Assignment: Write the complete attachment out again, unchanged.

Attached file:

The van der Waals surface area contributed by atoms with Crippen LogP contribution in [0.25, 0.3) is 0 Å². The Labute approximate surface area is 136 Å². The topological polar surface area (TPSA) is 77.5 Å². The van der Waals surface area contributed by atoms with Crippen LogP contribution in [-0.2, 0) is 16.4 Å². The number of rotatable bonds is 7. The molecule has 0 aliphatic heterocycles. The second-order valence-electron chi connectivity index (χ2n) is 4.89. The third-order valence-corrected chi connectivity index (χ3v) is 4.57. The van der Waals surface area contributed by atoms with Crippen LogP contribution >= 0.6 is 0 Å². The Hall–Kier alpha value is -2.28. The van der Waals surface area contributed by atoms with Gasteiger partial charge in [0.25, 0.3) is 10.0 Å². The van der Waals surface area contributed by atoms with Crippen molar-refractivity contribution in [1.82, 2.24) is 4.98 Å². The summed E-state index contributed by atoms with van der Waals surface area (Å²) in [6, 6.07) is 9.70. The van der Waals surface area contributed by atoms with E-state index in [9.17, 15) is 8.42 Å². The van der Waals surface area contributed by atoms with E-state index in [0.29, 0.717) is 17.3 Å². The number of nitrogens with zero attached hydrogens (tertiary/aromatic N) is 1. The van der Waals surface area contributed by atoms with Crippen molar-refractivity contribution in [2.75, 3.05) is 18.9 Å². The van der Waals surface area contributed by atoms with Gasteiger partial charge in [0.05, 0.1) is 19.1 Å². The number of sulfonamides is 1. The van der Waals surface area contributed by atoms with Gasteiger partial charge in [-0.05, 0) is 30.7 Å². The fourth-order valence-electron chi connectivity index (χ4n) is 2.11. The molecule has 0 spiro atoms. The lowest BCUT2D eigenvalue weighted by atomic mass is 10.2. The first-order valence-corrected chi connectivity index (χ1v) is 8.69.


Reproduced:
The van der Waals surface area contributed by atoms with Crippen LogP contribution in [0.25, 0.3) is 0 Å². The Labute approximate surface area is 136 Å². The topological polar surface area (TPSA) is 77.5 Å². The van der Waals surface area contributed by atoms with Crippen LogP contribution in [-0.2, 0) is 16.4 Å². The number of rotatable bonds is 7. The molecule has 0 aliphatic heterocycles. The second-order valence-electron chi connectivity index (χ2n) is 4.89. The third-order valence-corrected chi connectivity index (χ3v) is 4.57. The van der Waals surface area contributed by atoms with Crippen LogP contribution >= 0.6 is 0 Å². The Hall–Kier alpha value is -2.28. The van der Waals surface area contributed by atoms with Gasteiger partial charge in [0.25, 0.3) is 10.0 Å². The van der Waals surface area contributed by atoms with Crippen molar-refractivity contribution in [1.82, 2.24) is 4.98 Å². The summed E-state index contributed by atoms with van der Waals surface area (Å²) in [6, 6.07) is 9.70. The van der Waals surface area contributed by atoms with E-state index in [9.17, 15) is 8.42 Å². The van der Waals surface area contributed by atoms with E-state index in [0.29, 0.717) is 17.3 Å². The number of nitrogens with zero attached hydrogens (tertiary/aromatic N) is 1. The van der Waals surface area contributed by atoms with Crippen molar-refractivity contribution in [2.75, 3.05) is 18.9 Å². The van der Waals surface area contributed by atoms with Gasteiger partial charge in [0.05, 0.1) is 19.1 Å². The number of sulfonamides is 1. The van der Waals surface area contributed by atoms with Gasteiger partial charge in [-0.05, 0) is 30.7 Å². The fourth-order valence-electron chi connectivity index (χ4n) is 2.11. The molecule has 0 spiro atoms. The lowest BCUT2D eigenvalue weighted by atomic mass is 10.2. The first-order valence-corrected chi connectivity index (χ1v) is 8.69.